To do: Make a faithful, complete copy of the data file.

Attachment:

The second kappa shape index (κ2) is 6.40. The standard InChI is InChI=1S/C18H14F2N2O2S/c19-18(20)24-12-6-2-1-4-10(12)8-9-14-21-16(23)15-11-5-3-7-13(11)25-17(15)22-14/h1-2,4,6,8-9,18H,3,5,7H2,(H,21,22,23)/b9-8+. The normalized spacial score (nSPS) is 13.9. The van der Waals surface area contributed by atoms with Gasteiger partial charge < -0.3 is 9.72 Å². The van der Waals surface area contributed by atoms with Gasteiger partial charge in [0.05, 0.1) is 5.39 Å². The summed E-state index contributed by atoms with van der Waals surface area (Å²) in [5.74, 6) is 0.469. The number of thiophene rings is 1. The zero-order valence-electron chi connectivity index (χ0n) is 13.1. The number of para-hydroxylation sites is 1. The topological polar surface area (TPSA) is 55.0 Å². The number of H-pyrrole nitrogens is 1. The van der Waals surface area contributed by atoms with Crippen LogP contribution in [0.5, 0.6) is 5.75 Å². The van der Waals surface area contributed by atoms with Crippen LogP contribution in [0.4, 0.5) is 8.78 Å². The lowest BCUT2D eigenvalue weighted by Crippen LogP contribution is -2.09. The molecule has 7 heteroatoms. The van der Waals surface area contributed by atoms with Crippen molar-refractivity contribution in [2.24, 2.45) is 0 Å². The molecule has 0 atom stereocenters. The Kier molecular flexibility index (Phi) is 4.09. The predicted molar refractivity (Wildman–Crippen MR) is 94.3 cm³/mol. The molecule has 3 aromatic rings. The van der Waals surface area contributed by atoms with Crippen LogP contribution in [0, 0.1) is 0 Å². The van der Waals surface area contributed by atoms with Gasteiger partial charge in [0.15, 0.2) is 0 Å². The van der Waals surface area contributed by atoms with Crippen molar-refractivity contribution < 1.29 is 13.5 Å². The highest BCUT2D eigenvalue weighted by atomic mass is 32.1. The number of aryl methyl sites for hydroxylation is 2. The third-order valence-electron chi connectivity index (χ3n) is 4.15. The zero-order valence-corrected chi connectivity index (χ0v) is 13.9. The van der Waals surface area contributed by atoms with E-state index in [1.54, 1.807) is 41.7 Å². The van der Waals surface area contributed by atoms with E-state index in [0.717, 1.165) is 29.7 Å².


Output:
The second kappa shape index (κ2) is 6.40. The standard InChI is InChI=1S/C18H14F2N2O2S/c19-18(20)24-12-6-2-1-4-10(12)8-9-14-21-16(23)15-11-5-3-7-13(11)25-17(15)22-14/h1-2,4,6,8-9,18H,3,5,7H2,(H,21,22,23)/b9-8+. The normalized spacial score (nSPS) is 13.9. The van der Waals surface area contributed by atoms with Gasteiger partial charge < -0.3 is 9.72 Å². The van der Waals surface area contributed by atoms with Gasteiger partial charge in [0.05, 0.1) is 5.39 Å². The summed E-state index contributed by atoms with van der Waals surface area (Å²) in [5.74, 6) is 0.469. The number of thiophene rings is 1. The zero-order valence-electron chi connectivity index (χ0n) is 13.1. The number of para-hydroxylation sites is 1. The topological polar surface area (TPSA) is 55.0 Å². The number of H-pyrrole nitrogens is 1. The van der Waals surface area contributed by atoms with Crippen LogP contribution in [0.5, 0.6) is 5.75 Å². The van der Waals surface area contributed by atoms with Crippen LogP contribution in [0.4, 0.5) is 8.78 Å². The lowest BCUT2D eigenvalue weighted by Crippen LogP contribution is -2.09. The molecule has 7 heteroatoms. The van der Waals surface area contributed by atoms with Crippen molar-refractivity contribution in [2.24, 2.45) is 0 Å². The molecule has 0 atom stereocenters. The Kier molecular flexibility index (Phi) is 4.09. The predicted molar refractivity (Wildman–Crippen MR) is 94.3 cm³/mol. The molecule has 3 aromatic rings. The van der Waals surface area contributed by atoms with Crippen LogP contribution in [0, 0.1) is 0 Å². The van der Waals surface area contributed by atoms with Gasteiger partial charge in [0.15, 0.2) is 0 Å². The van der Waals surface area contributed by atoms with Crippen molar-refractivity contribution < 1.29 is 13.5 Å². The highest BCUT2D eigenvalue weighted by atomic mass is 32.1. The number of aryl methyl sites for hydroxylation is 2. The third-order valence-electron chi connectivity index (χ3n) is 4.15. The zero-order valence-corrected chi connectivity index (χ0v) is 13.9. The van der Waals surface area contributed by atoms with E-state index in [1.54, 1.807) is 41.7 Å². The van der Waals surface area contributed by atoms with E-state index in [0.717, 1.165) is 29.7 Å².